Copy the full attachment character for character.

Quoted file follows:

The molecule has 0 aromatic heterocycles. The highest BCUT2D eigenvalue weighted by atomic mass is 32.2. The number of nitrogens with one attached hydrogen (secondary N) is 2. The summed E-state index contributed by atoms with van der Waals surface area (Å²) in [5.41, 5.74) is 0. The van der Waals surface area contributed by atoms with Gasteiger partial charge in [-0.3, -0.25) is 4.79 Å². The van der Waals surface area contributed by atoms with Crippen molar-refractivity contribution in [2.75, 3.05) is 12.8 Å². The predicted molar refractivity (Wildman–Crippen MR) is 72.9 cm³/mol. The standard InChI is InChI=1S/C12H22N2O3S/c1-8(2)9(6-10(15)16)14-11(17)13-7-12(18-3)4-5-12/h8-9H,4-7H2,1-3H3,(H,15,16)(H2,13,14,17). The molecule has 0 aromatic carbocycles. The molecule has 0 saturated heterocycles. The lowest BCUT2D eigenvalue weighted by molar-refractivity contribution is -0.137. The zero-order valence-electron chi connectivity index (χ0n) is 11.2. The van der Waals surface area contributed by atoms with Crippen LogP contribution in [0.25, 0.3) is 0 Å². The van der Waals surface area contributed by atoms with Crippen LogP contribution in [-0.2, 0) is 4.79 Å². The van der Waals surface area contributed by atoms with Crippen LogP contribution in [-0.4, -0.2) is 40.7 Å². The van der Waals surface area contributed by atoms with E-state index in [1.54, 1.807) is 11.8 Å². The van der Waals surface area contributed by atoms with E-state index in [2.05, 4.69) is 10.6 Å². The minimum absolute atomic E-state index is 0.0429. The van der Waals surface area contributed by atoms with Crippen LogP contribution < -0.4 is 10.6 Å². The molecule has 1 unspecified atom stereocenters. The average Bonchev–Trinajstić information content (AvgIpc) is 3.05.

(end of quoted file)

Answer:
The molecule has 0 aromatic heterocycles. The highest BCUT2D eigenvalue weighted by atomic mass is 32.2. The number of nitrogens with one attached hydrogen (secondary N) is 2. The summed E-state index contributed by atoms with van der Waals surface area (Å²) in [5.41, 5.74) is 0. The van der Waals surface area contributed by atoms with Gasteiger partial charge in [-0.3, -0.25) is 4.79 Å². The van der Waals surface area contributed by atoms with Crippen molar-refractivity contribution in [2.75, 3.05) is 12.8 Å². The predicted molar refractivity (Wildman–Crippen MR) is 72.9 cm³/mol. The standard InChI is InChI=1S/C12H22N2O3S/c1-8(2)9(6-10(15)16)14-11(17)13-7-12(18-3)4-5-12/h8-9H,4-7H2,1-3H3,(H,15,16)(H2,13,14,17). The molecule has 0 aromatic carbocycles. The molecule has 0 saturated heterocycles. The lowest BCUT2D eigenvalue weighted by molar-refractivity contribution is -0.137. The zero-order valence-electron chi connectivity index (χ0n) is 11.2. The van der Waals surface area contributed by atoms with Crippen LogP contribution in [0.25, 0.3) is 0 Å². The van der Waals surface area contributed by atoms with Crippen LogP contribution in [-0.2, 0) is 4.79 Å². The van der Waals surface area contributed by atoms with Crippen LogP contribution in [-0.4, -0.2) is 40.7 Å². The van der Waals surface area contributed by atoms with E-state index in [1.54, 1.807) is 11.8 Å². The van der Waals surface area contributed by atoms with E-state index in [2.05, 4.69) is 10.6 Å². The minimum absolute atomic E-state index is 0.0429. The van der Waals surface area contributed by atoms with Crippen LogP contribution < -0.4 is 10.6 Å². The molecule has 1 unspecified atom stereocenters. The average Bonchev–Trinajstić information content (AvgIpc) is 3.05.